Face-to-face public participation is the most time-tested way for local governments to involve citizens in the planning process. In Delaware’s small, close-knit communities, relying on the power of in-person conversations makes sense. “High-touch” approaches enable local governments to build a collaborative environment that actively involves the community in all aspects of a decision-making process.
Successful high-touch engagement initiatives give citizens the tools they need to express their concerns and ideas. Visual preference surveys, windshield/walking surveys, charrettes, and world café sessions are examples of techniques that local governments can employ to achieve this result.
A visual preference survey (VPS) helps citizens, decision-makers, and other stakeholders determine preferences for various types of community design, architectural styles, land-/streetscaping, and/or built-environment options. A VPS allows participants to view and rate visual aspects of, and preferences for community design images (either existing or proposed). Participants rate each image based on its visual appeal and results are tabulated. As both a visualization technique and public engagement tool, a VPS gives citizens the opportunity to provide public input as a factor in decision-making on community design components that may impact land-use patterns, transportation options, the built environment, and/or site design features. A similar technique is to hold a public session where community members are invited to take pictures of public spaces that they like, as well as those they see as less desirable. The results of this exercise are then presented in a public forum setting.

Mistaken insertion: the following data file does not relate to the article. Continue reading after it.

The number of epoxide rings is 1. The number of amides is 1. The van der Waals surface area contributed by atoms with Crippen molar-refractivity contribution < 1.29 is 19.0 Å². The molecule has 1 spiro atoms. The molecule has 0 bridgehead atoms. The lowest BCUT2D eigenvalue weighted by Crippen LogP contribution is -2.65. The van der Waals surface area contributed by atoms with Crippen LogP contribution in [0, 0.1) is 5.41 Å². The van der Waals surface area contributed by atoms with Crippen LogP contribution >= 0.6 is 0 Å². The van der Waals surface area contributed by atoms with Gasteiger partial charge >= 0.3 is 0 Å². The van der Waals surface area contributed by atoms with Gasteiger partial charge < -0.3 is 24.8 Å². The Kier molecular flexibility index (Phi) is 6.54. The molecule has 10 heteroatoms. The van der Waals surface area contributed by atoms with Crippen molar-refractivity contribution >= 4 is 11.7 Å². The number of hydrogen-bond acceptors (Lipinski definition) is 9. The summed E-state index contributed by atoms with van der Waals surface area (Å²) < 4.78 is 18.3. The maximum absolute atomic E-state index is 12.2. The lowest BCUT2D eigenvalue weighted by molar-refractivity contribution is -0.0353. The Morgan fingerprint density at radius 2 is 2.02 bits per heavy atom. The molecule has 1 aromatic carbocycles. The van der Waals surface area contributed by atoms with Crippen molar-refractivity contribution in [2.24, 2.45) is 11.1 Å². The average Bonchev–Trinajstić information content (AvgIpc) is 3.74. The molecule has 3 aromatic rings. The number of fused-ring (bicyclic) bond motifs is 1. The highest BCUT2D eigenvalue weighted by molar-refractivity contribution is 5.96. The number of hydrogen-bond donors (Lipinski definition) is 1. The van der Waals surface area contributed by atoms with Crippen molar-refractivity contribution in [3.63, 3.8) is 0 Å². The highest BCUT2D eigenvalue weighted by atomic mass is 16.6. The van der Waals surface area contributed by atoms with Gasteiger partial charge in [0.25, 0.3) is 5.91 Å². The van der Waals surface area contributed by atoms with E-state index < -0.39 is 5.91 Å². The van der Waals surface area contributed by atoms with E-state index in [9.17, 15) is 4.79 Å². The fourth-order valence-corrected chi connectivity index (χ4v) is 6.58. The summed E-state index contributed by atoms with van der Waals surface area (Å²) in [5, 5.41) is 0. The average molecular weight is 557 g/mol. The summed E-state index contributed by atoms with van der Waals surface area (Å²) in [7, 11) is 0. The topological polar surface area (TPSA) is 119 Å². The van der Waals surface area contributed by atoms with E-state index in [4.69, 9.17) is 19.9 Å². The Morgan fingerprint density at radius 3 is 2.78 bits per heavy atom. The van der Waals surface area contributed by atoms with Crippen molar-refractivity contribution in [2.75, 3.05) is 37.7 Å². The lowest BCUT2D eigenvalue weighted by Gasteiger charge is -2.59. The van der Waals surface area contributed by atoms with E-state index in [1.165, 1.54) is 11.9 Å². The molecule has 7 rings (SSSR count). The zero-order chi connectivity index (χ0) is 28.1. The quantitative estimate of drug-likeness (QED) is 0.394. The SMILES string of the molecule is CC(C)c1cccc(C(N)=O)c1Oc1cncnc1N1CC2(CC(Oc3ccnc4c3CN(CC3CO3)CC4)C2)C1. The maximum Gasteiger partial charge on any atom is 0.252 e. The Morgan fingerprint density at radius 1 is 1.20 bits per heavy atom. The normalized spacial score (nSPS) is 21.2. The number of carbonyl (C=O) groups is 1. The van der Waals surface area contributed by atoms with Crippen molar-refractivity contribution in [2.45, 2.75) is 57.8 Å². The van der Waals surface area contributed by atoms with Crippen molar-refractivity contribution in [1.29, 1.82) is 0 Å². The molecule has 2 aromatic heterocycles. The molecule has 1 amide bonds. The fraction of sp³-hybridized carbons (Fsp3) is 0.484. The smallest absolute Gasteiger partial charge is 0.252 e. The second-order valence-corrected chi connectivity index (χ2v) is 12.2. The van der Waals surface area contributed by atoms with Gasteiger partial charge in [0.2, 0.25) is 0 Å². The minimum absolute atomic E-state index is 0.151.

Windshield and walking surveys allow facilitators and stakeholders to observe the environment of a community in the way that most community members experience it. Small groups of participants either drive or walk around the community depending on what features are to be assessed. The group’s facilitator leads discussion, notes the group’s comments, and reports back to relevant decision makers. Windshield and walking surveys are often used at the onset of a planning process to map or identify community assets, conduct a Strengths, Weaknesses, Opportunities, and Threats (SWOT) analysis, or assess community issues on a first-hand basis.
A charrette is a form of collaborative planning that educates citizens on upcoming projects, and invites them to share their ideas. Charrettes are held during the pre-design phase of a project, and help steer the decisions of project designers. At the conclusion of the charrette, designers present final project options to the participants. The National Charrette Institute provides resources, training, publications, and project consulting services for interested jurisdictions.
The World Café method circulates participants through a series of tables where different questions are discussed. Participants record their own feedback and participate in discussion. At the end of the session, results of the discussion are summarized as a large group.
There are many high-touch public engagement strategies, and any of them can be successful if a wide variety of community members are invited to join in the process of planning the future of their community.